Bonus: Our favorite prenatals! 

Although we love these products, additional supplementation of specific nutrients may be required depending on your needs, health history, and more. Working with our team will help ensure you and your baby get optimal nutrition from both food and tailored supplement recommendations. 

Note: The things you do to support a healthy pregnancy are also great for supporting fertility. If you’re trying to get pregnant, start taking a prenatal now!

Safe and Effective Herbs for Pregnancy 

During pregnancy, it's natural to seek safe and effective ways to support your well-being and address common discomforts. While caution is essential when considering herbal remedies, there are several herbs that have been deemed safe for use during pregnancy under the guidance of a healthcare provider. 

Here’s some of our favorites: 

  • Ginger root for nausea and digestive discomfort. Add fresh ginger to teas, smoothies, baked goods, and main meals. 

  • Peppermint to ease indigestion and soothe an upset stomach. Sip peppermint tea or add fresh peppermint leaves to water, smoothies, salads, or other recipes for gentle relief.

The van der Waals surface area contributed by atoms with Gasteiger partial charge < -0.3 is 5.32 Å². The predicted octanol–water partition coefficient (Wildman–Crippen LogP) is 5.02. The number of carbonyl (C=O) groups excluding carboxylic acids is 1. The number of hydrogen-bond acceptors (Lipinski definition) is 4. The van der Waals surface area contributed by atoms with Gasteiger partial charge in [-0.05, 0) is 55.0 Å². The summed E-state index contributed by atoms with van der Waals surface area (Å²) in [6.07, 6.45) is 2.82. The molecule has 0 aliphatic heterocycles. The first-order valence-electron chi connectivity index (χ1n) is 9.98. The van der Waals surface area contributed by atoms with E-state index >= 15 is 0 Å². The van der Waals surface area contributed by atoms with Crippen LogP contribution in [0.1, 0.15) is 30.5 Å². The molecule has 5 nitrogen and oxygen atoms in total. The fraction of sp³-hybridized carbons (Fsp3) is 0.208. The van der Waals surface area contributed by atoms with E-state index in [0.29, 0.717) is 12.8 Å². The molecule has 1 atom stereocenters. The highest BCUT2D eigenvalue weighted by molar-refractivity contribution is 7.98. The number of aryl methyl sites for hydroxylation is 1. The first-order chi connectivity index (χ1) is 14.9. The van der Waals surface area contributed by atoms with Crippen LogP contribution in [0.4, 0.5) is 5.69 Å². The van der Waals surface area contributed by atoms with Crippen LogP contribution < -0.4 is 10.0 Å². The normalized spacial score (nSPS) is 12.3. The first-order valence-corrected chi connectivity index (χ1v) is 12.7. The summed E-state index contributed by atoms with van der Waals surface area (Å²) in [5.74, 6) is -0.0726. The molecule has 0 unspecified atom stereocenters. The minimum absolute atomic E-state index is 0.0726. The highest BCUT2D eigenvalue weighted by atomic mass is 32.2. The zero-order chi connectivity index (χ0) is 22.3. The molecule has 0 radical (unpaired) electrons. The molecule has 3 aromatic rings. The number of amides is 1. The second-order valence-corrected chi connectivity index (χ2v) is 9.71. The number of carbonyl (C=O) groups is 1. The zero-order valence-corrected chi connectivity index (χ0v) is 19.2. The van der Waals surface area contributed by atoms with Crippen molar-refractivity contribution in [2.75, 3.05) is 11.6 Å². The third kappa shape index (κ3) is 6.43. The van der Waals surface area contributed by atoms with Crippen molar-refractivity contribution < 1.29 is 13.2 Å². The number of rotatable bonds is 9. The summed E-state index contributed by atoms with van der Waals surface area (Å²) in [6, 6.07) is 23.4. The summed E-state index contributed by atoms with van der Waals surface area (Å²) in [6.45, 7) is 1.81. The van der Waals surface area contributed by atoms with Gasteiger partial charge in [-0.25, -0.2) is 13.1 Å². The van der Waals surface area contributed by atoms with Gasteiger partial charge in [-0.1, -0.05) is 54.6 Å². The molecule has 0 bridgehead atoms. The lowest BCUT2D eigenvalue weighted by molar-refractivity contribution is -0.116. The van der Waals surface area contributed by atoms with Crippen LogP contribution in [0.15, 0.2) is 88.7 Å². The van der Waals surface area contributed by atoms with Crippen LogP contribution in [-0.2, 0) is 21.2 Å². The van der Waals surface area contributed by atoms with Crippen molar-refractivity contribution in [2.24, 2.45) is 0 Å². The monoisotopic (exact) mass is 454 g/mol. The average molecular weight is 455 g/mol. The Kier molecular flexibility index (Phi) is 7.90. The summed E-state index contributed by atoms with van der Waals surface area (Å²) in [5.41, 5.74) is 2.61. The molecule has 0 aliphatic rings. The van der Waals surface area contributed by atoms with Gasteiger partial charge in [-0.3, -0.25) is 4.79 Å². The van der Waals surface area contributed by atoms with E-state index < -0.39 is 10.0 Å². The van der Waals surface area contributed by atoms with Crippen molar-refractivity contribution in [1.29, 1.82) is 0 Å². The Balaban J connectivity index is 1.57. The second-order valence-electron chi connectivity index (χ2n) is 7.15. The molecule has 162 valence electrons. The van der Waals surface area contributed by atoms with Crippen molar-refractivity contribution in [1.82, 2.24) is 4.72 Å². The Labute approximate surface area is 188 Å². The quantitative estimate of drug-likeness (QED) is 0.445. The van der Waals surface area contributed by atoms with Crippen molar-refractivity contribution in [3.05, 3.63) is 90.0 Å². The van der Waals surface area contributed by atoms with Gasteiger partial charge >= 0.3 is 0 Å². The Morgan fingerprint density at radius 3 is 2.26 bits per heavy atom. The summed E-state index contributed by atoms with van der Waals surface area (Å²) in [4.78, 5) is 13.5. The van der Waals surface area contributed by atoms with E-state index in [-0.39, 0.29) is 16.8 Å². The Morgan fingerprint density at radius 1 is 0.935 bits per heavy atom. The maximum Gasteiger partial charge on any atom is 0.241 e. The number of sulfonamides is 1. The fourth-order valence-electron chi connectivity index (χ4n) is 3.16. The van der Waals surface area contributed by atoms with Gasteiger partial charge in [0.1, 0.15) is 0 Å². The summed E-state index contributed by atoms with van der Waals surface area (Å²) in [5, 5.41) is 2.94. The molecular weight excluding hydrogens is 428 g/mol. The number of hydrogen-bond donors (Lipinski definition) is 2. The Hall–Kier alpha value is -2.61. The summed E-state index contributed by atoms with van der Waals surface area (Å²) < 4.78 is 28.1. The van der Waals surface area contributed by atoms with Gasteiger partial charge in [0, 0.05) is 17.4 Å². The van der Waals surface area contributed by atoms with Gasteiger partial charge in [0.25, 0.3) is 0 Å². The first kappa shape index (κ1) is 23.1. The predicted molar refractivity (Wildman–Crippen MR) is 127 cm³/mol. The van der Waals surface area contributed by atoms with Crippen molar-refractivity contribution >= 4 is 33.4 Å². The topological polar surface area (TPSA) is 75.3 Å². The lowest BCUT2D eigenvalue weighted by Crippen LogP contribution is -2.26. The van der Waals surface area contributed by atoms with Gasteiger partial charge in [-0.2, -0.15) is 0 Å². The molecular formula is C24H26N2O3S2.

• Red raspberry leaf for uterine health. Red raspberry leaf is most often consumed as a tea, but supplemental versions are available. 

  • Dandelion and stinging nettles to support liver health and for vitamins & minerals. Both are typically taken as tea, although they can be eaten as well. Farmers markets often have dandelion greens or nettles that can be blanched or sauteed. We like adding them to salads, stir fries, and soups.  

  • Evening Primrose for healthy blood pressure and delivery. Typically, evening primrose oil is taken orally in capsule form or applied topically to the cervix. 

Final Thoughts

It's natural to want to do everything possible to nourish your body and support the healthy development of your baby. However, it's important to remember that perfection isn't the goal. While making nutritious choices and prioritizing nutrition is essential, it's okay to acknowledge that not every day will be picture-perfect. Every pregnancy journey is unique, and there's no one-size-fits-all approach to achieving optimal health. 

So, take a deep breath, trust your instincts, and know that your efforts to care for yourself and your baby are meaningful and valuable. Embrace the journey, celebrate the small victories, and remember to be kind to yourself along the way. You're doing an amazing job, mama!


Post: Blog2_Post
bottom of page